There's a lot there that's worth reading, but what really piqued my philosonerdical interist was this:
Indeed, there is some reason to doubt whether they would still qualify as images of Muhammad. After all, the cartoons are "of" Muhammad, not by virtue of looking like him, but only by virtue of the artists' assertion as to their subject, and that assertion would be merely quoted when the cartoons were reprinted. That is, they would be presented as images claimed by the artist to depict Muhammad, with no endorsement of that claim. |Left2Right: freedom and offense|
Let's be clear on the claim. Velleman is arguing that the Danish cartoons, when reprinted, needn't constitute blasphemy so long as the reprinter is careful not to endorse the artists' assertion that the cartoons really are images of Muhammed.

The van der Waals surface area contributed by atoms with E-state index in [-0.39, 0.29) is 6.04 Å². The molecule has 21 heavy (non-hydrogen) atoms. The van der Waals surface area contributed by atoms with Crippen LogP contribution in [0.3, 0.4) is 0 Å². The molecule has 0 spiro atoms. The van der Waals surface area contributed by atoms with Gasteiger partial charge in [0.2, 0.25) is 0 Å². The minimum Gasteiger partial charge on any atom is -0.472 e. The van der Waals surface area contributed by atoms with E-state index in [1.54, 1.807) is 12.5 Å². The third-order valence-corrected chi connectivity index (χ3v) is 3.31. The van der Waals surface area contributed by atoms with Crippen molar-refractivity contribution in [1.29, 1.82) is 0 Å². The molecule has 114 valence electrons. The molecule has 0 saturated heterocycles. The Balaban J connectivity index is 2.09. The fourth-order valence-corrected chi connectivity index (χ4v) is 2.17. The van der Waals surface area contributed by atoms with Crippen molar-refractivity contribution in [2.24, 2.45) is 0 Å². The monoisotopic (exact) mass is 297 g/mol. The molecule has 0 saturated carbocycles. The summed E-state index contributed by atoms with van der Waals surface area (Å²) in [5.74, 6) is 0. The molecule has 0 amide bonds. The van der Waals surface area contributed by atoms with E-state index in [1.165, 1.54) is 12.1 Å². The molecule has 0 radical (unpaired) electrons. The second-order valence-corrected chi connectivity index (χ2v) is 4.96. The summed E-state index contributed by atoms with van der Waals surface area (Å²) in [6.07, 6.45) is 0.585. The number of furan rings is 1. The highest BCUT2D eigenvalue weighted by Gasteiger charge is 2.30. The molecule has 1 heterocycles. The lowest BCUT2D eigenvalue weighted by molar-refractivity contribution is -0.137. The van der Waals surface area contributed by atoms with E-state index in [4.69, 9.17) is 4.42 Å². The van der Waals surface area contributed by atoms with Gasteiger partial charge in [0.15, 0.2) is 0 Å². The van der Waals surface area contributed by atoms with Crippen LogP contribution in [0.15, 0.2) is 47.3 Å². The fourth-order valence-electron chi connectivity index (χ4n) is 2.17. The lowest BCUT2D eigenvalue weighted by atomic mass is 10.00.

This seemed plausible to me at first blush, but upon further reflection I've changed my mind. From the point of view of the argument, the crucial point to notice is that whether the reprinted images are, in fact, images of Muhammed turns not on whether the reprinter endorses the claim that they are but, instead, on whether the claim is true. So the important question becomes, did the original cartoons succeed in securing reference? It seems obvious that they did, even though, as Velleman notes, this was done in the absence of resemblence between the images and their subject.